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Watering Your Plants This Way Can Minimize Disease

A woman waters a garden outdoors.
Syda Productions/Shutterstock.com

Gardening can be a complex hobby. After all, you’re technically caring for living things. If plant disease is one of your concerns, a simple change in watering habits could help.

Watering the soil and plant roots directly can help cut down on the risk of plant diseases.

First, you should be watering your plants in the morning. By doing so, you give the water clinging to your plants’ leaves time to evaporate. Leaving water on your foliage can actually encourage diseases like tomato blight, as they thrive in moist environments.

The other method to preventing similar diseases is to target your plant’s soil and try to avoid soaking the leaves. The best way to do this is with a watering can or hose that allows you to fit in between plants and soak the soil.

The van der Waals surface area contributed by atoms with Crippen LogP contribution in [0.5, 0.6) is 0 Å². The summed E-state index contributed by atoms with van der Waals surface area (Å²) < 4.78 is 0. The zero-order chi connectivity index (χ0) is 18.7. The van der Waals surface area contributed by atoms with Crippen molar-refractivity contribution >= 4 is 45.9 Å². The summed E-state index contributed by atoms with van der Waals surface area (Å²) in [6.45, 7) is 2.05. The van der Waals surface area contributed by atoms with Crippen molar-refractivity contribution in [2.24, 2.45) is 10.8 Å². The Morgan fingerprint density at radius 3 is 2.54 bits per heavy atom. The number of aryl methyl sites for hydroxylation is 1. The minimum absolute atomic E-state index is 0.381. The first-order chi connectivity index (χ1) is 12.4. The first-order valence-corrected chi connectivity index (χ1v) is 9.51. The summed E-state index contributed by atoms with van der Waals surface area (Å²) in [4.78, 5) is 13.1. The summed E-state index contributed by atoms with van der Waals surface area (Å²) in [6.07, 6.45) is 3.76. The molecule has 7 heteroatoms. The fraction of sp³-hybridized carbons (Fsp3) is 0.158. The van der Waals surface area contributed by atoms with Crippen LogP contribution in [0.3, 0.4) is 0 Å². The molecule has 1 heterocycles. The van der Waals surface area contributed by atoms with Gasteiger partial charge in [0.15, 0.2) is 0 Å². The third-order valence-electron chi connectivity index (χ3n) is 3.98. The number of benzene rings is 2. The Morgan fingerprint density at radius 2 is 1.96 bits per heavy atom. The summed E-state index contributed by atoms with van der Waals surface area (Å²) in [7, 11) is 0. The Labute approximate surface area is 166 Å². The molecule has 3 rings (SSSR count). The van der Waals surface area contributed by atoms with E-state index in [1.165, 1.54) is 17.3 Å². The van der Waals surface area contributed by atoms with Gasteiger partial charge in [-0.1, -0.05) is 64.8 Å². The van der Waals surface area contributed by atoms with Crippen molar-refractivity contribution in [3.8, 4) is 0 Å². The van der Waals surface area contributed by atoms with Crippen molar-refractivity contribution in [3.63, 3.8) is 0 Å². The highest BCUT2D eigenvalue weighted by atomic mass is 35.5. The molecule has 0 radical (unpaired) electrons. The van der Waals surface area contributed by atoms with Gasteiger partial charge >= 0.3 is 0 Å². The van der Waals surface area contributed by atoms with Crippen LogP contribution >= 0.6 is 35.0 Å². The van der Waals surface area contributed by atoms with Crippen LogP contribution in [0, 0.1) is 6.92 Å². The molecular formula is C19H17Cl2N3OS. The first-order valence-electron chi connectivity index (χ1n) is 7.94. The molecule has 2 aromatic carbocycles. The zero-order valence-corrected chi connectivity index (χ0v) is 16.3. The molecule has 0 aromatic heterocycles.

Using a hose or sprinkler to water from above the plant can lead to excess moisture. It can then collect on leaves and stems. While watering early can help prevent the water building up (as the sun can assist in evaporation), by coupling it with focusing water on the soil, you can add another layer of protection.

If you’re committed to having the best tomato crop ever this year, you might want to snag a new watering can.

Shea Simmons Shea Simmons
Shea Simmons is an Atlanta-based writer who has written about everything from whether Crisco is a good moisturizer to how to KonMari your space. Her work has appeared in Bustle, My First Apartment, and Make It Grateful. Read Full Bio »
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